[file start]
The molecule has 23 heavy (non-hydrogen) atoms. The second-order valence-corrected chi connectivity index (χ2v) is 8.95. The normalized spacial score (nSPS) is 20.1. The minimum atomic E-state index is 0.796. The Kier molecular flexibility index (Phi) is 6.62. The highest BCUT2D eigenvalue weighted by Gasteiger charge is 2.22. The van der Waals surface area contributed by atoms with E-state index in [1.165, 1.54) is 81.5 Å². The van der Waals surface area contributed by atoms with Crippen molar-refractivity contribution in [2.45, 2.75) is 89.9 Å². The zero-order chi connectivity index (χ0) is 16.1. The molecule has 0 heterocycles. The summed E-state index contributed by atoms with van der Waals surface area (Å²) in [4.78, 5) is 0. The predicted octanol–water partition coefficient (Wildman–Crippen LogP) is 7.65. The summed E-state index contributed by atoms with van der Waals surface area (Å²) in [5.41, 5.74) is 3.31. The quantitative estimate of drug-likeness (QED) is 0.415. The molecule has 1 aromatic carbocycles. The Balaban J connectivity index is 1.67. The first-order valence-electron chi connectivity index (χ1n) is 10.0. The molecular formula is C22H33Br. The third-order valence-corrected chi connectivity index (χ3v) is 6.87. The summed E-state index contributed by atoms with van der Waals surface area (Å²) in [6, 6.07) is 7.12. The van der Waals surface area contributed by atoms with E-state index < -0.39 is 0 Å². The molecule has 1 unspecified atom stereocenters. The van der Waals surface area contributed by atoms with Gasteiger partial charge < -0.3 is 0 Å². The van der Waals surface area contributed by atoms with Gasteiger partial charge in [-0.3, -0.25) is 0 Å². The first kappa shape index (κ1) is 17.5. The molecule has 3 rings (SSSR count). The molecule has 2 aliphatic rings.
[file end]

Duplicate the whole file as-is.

The molecule has 23 heavy (non-hydrogen) atoms. The second-order valence-corrected chi connectivity index (χ2v) is 8.95. The normalized spacial score (nSPS) is 20.1. The minimum atomic E-state index is 0.796. The Kier molecular flexibility index (Phi) is 6.62. The highest BCUT2D eigenvalue weighted by Gasteiger charge is 2.22. The van der Waals surface area contributed by atoms with E-state index in [1.165, 1.54) is 81.5 Å². The van der Waals surface area contributed by atoms with Crippen molar-refractivity contribution in [2.45, 2.75) is 89.9 Å². The zero-order chi connectivity index (χ0) is 16.1. The molecule has 0 heterocycles. The summed E-state index contributed by atoms with van der Waals surface area (Å²) in [4.78, 5) is 0. The predicted octanol–water partition coefficient (Wildman–Crippen LogP) is 7.65. The summed E-state index contributed by atoms with van der Waals surface area (Å²) in [5.41, 5.74) is 3.31. The quantitative estimate of drug-likeness (QED) is 0.415. The molecule has 1 aromatic carbocycles. The Balaban J connectivity index is 1.67. The first-order valence-electron chi connectivity index (χ1n) is 10.0. The molecular formula is C22H33Br. The third-order valence-corrected chi connectivity index (χ3v) is 6.87. The summed E-state index contributed by atoms with van der Waals surface area (Å²) in [6, 6.07) is 7.12. The van der Waals surface area contributed by atoms with E-state index < -0.39 is 0 Å². The molecule has 1 unspecified atom stereocenters. The van der Waals surface area contributed by atoms with Gasteiger partial charge < -0.3 is 0 Å². The van der Waals surface area contributed by atoms with Gasteiger partial charge in [-0.3, -0.25) is 0 Å². The first kappa shape index (κ1) is 17.5. The molecule has 3 rings (SSSR count). The molecule has 2 aliphatic rings.